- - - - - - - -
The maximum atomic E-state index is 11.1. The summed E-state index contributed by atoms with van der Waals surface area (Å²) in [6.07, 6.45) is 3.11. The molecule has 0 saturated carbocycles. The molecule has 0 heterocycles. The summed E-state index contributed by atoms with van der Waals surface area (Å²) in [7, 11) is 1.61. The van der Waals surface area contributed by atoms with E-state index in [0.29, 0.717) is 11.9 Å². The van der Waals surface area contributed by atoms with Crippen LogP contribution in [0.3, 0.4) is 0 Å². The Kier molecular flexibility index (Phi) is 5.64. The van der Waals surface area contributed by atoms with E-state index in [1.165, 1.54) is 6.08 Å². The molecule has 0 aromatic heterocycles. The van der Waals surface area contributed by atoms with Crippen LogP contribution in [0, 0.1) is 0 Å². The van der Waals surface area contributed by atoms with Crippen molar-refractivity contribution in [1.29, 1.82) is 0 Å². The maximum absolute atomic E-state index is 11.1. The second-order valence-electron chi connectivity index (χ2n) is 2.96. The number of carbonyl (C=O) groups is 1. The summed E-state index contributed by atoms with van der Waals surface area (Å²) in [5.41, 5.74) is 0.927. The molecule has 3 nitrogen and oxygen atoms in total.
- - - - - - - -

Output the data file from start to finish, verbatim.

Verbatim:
The maximum atomic E-state index is 11.1. The summed E-state index contributed by atoms with van der Waals surface area (Å²) in [6.07, 6.45) is 3.11. The molecule has 0 saturated carbocycles. The molecule has 0 heterocycles. The summed E-state index contributed by atoms with van der Waals surface area (Å²) in [7, 11) is 1.61. The van der Waals surface area contributed by atoms with E-state index in [0.29, 0.717) is 11.9 Å². The van der Waals surface area contributed by atoms with Crippen LogP contribution in [0.3, 0.4) is 0 Å². The Kier molecular flexibility index (Phi) is 5.64. The van der Waals surface area contributed by atoms with E-state index in [1.165, 1.54) is 6.08 Å². The molecule has 0 aromatic heterocycles. The van der Waals surface area contributed by atoms with Crippen LogP contribution in [0, 0.1) is 0 Å². The van der Waals surface area contributed by atoms with Crippen molar-refractivity contribution in [1.29, 1.82) is 0 Å². The maximum absolute atomic E-state index is 11.1. The second-order valence-electron chi connectivity index (χ2n) is 2.96. The number of carbonyl (C=O) groups is 1. The summed E-state index contributed by atoms with van der Waals surface area (Å²) in [5.41, 5.74) is 0.927. The molecule has 3 nitrogen and oxygen atoms in total.